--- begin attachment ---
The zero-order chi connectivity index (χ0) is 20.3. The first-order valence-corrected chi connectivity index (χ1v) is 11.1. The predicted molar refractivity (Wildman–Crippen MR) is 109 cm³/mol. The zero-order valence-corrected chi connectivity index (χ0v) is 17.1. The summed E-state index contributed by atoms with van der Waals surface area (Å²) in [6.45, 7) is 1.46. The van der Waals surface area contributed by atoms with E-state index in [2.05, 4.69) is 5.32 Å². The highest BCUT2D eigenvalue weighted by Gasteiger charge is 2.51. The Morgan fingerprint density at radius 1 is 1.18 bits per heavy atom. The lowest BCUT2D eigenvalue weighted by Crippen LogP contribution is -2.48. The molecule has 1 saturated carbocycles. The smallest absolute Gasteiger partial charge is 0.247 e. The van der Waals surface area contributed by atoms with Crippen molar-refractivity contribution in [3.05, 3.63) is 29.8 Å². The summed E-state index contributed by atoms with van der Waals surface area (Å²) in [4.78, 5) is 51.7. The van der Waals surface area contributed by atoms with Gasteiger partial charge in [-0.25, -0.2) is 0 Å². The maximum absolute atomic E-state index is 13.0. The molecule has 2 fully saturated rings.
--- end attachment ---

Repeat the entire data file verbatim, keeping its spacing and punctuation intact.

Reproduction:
The zero-order chi connectivity index (χ0) is 20.3. The first-order valence-corrected chi connectivity index (χ1v) is 11.1. The predicted molar refractivity (Wildman–Crippen MR) is 109 cm³/mol. The zero-order valence-corrected chi connectivity index (χ0v) is 17.1. The summed E-state index contributed by atoms with van der Waals surface area (Å²) in [6.45, 7) is 1.46. The van der Waals surface area contributed by atoms with E-state index in [2.05, 4.69) is 5.32 Å². The highest BCUT2D eigenvalue weighted by Gasteiger charge is 2.51. The Morgan fingerprint density at radius 1 is 1.18 bits per heavy atom. The lowest BCUT2D eigenvalue weighted by Crippen LogP contribution is -2.48. The molecule has 1 saturated carbocycles. The smallest absolute Gasteiger partial charge is 0.247 e. The van der Waals surface area contributed by atoms with Crippen molar-refractivity contribution in [3.05, 3.63) is 29.8 Å². The summed E-state index contributed by atoms with van der Waals surface area (Å²) in [4.78, 5) is 51.7. The van der Waals surface area contributed by atoms with Gasteiger partial charge in [-0.25, -0.2) is 0 Å². The maximum absolute atomic E-state index is 13.0. The molecule has 2 fully saturated rings.